I love using metaphors and analogies to help make complex ideas accessible. “It’s hard to survive in the jungle if you were trained in a zoo” or a variation “It’s hard to respond to a jungle if you are structured like a zoo” has been particularly effective to help people understand the difference between complicated and complex contexts.

I believe it resonates because it aptly describes not only two different kinds of systems, but also explains much of our lived experience in modern organisations. Many of us are keenly aware of the mismatch between most organisations, which if we are honest, resemble zoos, and the messy jungle-like nature of the markets they try to serve.

Let’s explore the differences between a zoo and a jungle and some implications.

Zoos are unnatural, ordered environments where animals are kept safely in enclosures (some closely mimicking the animal’s natural habitat), grouped according to specific categories. Zoos have their place; they play an essential role in the conservation of endangered species and in education. However, they are not resilient, and they are fundamentally different contexts when compared to natural ecosystems.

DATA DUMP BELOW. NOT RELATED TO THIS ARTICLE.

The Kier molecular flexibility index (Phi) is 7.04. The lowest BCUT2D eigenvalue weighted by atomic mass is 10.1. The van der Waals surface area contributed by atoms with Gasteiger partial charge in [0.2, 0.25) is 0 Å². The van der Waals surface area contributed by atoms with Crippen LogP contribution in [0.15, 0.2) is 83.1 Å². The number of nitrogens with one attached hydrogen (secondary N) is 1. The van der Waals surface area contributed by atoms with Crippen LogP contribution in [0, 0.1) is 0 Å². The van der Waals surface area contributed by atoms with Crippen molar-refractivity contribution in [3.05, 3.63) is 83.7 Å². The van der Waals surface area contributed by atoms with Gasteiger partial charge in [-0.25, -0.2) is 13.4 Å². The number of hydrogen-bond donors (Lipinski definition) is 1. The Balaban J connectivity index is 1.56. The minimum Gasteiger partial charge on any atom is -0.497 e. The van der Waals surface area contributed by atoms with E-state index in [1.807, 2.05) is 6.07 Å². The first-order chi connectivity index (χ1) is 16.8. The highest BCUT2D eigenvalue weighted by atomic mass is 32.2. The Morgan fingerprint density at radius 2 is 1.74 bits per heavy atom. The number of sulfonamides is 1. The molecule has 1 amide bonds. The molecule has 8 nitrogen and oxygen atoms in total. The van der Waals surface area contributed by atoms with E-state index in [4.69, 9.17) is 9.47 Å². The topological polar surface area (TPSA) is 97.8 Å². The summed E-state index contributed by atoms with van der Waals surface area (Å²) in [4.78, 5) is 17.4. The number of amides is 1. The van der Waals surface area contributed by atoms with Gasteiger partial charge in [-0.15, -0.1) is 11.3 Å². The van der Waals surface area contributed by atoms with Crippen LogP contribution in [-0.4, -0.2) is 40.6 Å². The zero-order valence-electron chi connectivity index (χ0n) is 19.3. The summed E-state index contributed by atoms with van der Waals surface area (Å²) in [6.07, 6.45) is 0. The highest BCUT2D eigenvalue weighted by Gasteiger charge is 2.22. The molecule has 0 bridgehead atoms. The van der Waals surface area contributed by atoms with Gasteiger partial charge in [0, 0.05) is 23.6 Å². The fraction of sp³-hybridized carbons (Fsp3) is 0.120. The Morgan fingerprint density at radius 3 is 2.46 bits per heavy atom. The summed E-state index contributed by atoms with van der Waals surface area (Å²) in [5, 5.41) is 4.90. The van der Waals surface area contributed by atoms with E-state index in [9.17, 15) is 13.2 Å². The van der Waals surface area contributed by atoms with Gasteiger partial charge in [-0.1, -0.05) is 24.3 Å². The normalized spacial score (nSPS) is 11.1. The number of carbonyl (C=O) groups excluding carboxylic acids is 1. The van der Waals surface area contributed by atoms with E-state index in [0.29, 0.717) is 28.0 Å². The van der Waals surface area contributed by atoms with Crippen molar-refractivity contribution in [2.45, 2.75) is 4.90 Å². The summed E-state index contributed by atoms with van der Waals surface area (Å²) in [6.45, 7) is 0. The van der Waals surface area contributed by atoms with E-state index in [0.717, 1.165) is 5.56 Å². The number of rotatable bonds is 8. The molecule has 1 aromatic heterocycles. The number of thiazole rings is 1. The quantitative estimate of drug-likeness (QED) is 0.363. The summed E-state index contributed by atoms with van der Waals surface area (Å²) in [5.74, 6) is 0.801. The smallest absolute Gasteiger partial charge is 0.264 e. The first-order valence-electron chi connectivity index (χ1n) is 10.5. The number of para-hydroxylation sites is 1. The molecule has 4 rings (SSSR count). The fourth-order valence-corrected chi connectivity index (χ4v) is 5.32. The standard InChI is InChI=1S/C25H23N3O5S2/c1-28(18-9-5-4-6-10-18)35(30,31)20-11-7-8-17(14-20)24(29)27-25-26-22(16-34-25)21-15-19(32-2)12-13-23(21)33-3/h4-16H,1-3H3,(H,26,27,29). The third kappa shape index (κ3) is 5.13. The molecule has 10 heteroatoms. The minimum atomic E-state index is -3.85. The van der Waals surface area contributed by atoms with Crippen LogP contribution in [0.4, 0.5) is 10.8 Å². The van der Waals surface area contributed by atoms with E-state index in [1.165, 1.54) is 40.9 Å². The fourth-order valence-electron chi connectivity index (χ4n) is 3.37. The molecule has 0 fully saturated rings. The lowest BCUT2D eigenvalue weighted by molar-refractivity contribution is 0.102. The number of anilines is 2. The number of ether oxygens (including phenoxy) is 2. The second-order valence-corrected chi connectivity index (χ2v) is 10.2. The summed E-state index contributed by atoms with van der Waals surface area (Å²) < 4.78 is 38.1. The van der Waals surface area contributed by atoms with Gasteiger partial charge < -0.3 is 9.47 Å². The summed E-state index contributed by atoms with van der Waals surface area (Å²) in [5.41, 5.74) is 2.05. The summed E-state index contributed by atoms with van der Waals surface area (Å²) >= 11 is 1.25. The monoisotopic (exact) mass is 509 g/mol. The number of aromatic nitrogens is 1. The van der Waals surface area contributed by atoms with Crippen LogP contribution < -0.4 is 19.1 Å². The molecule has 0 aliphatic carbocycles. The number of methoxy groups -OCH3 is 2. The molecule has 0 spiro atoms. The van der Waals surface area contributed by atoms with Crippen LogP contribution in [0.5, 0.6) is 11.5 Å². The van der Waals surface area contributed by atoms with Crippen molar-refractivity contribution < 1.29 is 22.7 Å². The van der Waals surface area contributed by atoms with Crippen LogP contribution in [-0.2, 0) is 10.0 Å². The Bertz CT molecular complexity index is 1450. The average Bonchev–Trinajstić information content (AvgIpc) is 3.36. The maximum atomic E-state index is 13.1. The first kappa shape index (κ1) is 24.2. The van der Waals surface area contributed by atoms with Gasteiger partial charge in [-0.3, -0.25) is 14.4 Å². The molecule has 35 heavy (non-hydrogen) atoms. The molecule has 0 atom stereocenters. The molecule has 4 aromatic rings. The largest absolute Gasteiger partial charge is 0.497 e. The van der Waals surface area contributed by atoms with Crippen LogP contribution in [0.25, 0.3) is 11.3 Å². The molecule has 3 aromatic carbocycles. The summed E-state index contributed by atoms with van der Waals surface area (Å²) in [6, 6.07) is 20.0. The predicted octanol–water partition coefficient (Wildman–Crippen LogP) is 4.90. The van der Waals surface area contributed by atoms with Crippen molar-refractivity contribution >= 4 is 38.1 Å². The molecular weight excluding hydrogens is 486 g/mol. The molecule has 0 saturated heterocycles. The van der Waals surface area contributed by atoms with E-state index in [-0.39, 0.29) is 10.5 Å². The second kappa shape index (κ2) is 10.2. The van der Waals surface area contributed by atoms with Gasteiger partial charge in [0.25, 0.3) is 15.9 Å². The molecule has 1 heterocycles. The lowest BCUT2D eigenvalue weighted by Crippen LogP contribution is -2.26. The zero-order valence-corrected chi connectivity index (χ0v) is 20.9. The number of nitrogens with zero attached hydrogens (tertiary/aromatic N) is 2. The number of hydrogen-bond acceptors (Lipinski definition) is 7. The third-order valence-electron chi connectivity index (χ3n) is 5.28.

In the controlled zoo world, life is pretty predictable: enclosures or cages are cleaned regularly; animals are fed once or twice a day; even breeding is controlled. The enclosures keep animals apart (much like silos in modern organisations), so there is no need for animals to be alert and situationally aware as they’d be in the jungle, as there is no immediate threat to their survival. There is no predator-prey dynamic here, no competition for resources: so complacency and lethargy soon set in. Animals born in captivity who have been habituated to this context will not last long in the jungle.

How does this relate to the business world?  Do our work and markets fit into neat categories or are they more like messy tangles?  Are our environments closed to outside influences and controllable and predictable, or open, hard to control, and unpredictable?  After the last two years, I doubt anyone would disagree that the world we live in is much more jungle than zoo. However, the typical large organisations still resemble zoos (or we try our best to make them so).

Even with the disruption of large-scale remote work during the pandemic, little has changed. The silos are still there; the control mechanisms in some have increased, not decreased. Predictability and homogeneity seem to be the ideal we strive for: controlled environments with neat, orderly categories and functions and people who behave in similar, desirable ways (aligned to our list of values on the wall). When these configurations (let’s call them silos) become problematic, we try to find different configurations, i.e. we restructure and create new silos rather than embracing a more jungle-like messily coherent web of relationships.